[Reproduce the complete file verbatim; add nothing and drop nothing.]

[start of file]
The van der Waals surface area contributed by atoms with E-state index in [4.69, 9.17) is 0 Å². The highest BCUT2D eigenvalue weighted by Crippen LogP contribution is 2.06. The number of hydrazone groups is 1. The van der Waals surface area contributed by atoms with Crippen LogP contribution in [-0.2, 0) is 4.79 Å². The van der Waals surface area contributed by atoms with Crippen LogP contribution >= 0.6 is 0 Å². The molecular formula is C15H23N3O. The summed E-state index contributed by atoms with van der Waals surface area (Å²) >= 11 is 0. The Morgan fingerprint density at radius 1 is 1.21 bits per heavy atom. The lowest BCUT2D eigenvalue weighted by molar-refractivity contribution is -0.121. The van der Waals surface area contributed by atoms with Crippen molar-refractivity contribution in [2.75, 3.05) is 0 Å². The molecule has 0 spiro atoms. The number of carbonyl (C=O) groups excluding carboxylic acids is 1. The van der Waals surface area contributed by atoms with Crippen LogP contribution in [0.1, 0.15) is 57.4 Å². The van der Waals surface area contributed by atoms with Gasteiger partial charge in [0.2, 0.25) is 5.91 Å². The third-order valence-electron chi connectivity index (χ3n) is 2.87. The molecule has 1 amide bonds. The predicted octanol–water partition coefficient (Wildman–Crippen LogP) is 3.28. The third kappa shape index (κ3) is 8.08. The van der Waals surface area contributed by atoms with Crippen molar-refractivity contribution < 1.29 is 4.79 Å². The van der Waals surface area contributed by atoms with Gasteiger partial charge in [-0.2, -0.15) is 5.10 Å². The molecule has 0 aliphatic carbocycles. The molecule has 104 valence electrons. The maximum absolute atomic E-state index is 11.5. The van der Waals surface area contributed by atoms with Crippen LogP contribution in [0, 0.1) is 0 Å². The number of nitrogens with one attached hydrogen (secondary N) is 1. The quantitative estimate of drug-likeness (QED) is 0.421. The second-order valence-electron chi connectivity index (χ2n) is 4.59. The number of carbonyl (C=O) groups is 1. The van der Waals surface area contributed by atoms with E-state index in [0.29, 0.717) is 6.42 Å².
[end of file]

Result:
The van der Waals surface area contributed by atoms with E-state index in [4.69, 9.17) is 0 Å². The highest BCUT2D eigenvalue weighted by Crippen LogP contribution is 2.06. The number of hydrazone groups is 1. The van der Waals surface area contributed by atoms with Crippen LogP contribution in [-0.2, 0) is 4.79 Å². The van der Waals surface area contributed by atoms with Crippen LogP contribution >= 0.6 is 0 Å². The molecular formula is C15H23N3O. The summed E-state index contributed by atoms with van der Waals surface area (Å²) >= 11 is 0. The Morgan fingerprint density at radius 1 is 1.21 bits per heavy atom. The lowest BCUT2D eigenvalue weighted by molar-refractivity contribution is -0.121. The van der Waals surface area contributed by atoms with Crippen molar-refractivity contribution in [2.75, 3.05) is 0 Å². The molecule has 0 spiro atoms. The number of carbonyl (C=O) groups excluding carboxylic acids is 1. The van der Waals surface area contributed by atoms with Crippen LogP contribution in [0.1, 0.15) is 57.4 Å². The van der Waals surface area contributed by atoms with Gasteiger partial charge in [0.2, 0.25) is 5.91 Å². The third-order valence-electron chi connectivity index (χ3n) is 2.87. The molecule has 1 amide bonds. The predicted octanol–water partition coefficient (Wildman–Crippen LogP) is 3.28. The third kappa shape index (κ3) is 8.08. The van der Waals surface area contributed by atoms with Crippen molar-refractivity contribution < 1.29 is 4.79 Å². The van der Waals surface area contributed by atoms with Gasteiger partial charge in [-0.2, -0.15) is 5.10 Å². The molecule has 0 aliphatic carbocycles. The molecule has 104 valence electrons. The maximum absolute atomic E-state index is 11.5. The van der Waals surface area contributed by atoms with Crippen LogP contribution in [0, 0.1) is 0 Å². The number of nitrogens with one attached hydrogen (secondary N) is 1. The quantitative estimate of drug-likeness (QED) is 0.421. The second-order valence-electron chi connectivity index (χ2n) is 4.59. The number of carbonyl (C=O) groups is 1. The van der Waals surface area contributed by atoms with E-state index in [0.29, 0.717) is 6.42 Å².